WITH KIM AND TIM DELANEY AND ANNETTE DIDIER
AD: Educating breeders and judges alike on what is correct as pertaining to structure, movement and type I find as one of our greatest challenges as breeders since many breed standards, Beagle’s included, is too subjective leaving room for personal interpretation. The guidance of a good mentor who is well respected in the breed can assist you in the clarification of any unclear specifics. 4. Advice to a new breeder? Advice to a new judge of your breed? K&TD: We would say to anyone new to the breed: figure out what type of Beagle you like; strike up a friendship with someone who has years of knowledge and experi- ence in the breed; and listen to what they have to say. Have a mentor—it will be invaluable to you. Listening is key. So often newbies come along and it’s as if dog shows started when they arrived. There is much to learn if you are willing—and not from only Beagle breeders but, breeders of other breeds can be a wealth of knowledge: from whelping and breeding advice, to training and handling. If we were to give a new judge advice about judging Bea- gles, we would say learn to measure properly. Our breed has a height disqualification and if you are unsure that the dog in your ring is within the allowed height, then measure. Don’t say to the exhibitor, “I loved your dog, but couldn’t put him up because he looks too big,” and not measure him. We will not be offended if you measure our dogs. Breeders would much rather have their dogs measured than dismissed because you “thought” they “WATCH OTHER BREEDS WHILE BEING JUDGED WHICH, IN TURN, HELPS US TO UNDERSTAND OUR OWN BREED ON A MULTITUDE OF LEVELS.”
were not correct size—and please learn how to measure correctly, placing the stick on the shoulder. AD: Advise to a new breeder is to understand basic confor- mation/structure/type as it applies to the breed standard. Always keep an open mind and never stop learning. Seek advice from the reputable/seasoned breeders. Watch other breeds while being judged which, in turn, helps us to understand our own breed on a multitude of levels. Attend field trials as often as possible to observe the Beagle in action. Never stop learning! Be appreciative of all those breeders, past and present, who have provided us with the breeding stock from which we’ve derived our current day breeding programs, as we owe them a debt of gratitude for all their dedica- tion to the breed. It has taken me the course of nearly 40 years to tweak my breeding program to achieve what I have today. Therefore patience is key! A multitude of thanks goes to those who have contributed in varied capacities along the way. Obviously, we don’t do this breeding “thing” alone! Advise to a new judge of Beagles is, again, know basic conformation/structure/type as it applies to the breed standard. Please, please, please do not judge Beagles as Terriers, Beagles are not a straight-fronted breed! Evalu- ate the entire Beagle beyond the color/markings as any true hound color is acceptable including the open marks, various pieds (compounded of white and the color of the hare or badger), blues, tans, reds, lemons, etc. Be fair and choose wisely, in doing so you will garner insurmount- able respect in the long run. Please do not judge a breed you are unfamiliar with, all too often these judges have a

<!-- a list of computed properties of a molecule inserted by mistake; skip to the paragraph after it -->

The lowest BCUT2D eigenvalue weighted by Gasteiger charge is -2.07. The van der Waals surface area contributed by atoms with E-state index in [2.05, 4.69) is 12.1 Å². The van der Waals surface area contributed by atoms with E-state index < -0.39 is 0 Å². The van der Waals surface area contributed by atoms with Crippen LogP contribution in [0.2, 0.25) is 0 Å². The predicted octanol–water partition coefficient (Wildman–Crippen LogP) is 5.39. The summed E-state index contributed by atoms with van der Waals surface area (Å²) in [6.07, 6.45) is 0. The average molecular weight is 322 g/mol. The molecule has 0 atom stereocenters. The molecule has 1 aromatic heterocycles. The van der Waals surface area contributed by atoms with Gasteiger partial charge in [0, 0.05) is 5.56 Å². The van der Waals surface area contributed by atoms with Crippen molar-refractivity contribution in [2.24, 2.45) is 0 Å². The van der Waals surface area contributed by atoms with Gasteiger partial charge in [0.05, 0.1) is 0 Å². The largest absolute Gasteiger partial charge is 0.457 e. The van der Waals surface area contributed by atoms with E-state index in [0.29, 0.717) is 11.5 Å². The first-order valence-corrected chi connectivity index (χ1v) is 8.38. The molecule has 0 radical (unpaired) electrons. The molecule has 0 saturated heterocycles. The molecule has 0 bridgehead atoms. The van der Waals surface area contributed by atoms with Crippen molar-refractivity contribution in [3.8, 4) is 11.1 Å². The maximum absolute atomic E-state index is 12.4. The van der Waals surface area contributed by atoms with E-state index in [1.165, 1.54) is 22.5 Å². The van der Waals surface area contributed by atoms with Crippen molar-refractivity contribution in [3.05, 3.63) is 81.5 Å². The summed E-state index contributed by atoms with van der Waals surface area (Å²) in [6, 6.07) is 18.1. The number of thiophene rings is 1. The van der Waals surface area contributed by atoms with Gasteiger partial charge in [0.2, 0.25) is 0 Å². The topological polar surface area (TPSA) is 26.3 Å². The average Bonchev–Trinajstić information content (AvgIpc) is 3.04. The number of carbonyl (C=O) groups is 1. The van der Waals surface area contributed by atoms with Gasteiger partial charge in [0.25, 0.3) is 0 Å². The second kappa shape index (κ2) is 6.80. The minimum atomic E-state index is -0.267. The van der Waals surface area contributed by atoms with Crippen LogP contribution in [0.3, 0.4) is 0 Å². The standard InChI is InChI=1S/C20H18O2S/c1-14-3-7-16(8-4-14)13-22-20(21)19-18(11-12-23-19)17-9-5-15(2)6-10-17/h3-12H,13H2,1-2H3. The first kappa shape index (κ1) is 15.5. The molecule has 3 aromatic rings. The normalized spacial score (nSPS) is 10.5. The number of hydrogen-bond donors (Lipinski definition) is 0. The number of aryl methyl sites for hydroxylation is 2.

An adorable tri-color Beagle puppy!
S HOW S IGHT M AGAZINE , O CTOBER 2017 • 221
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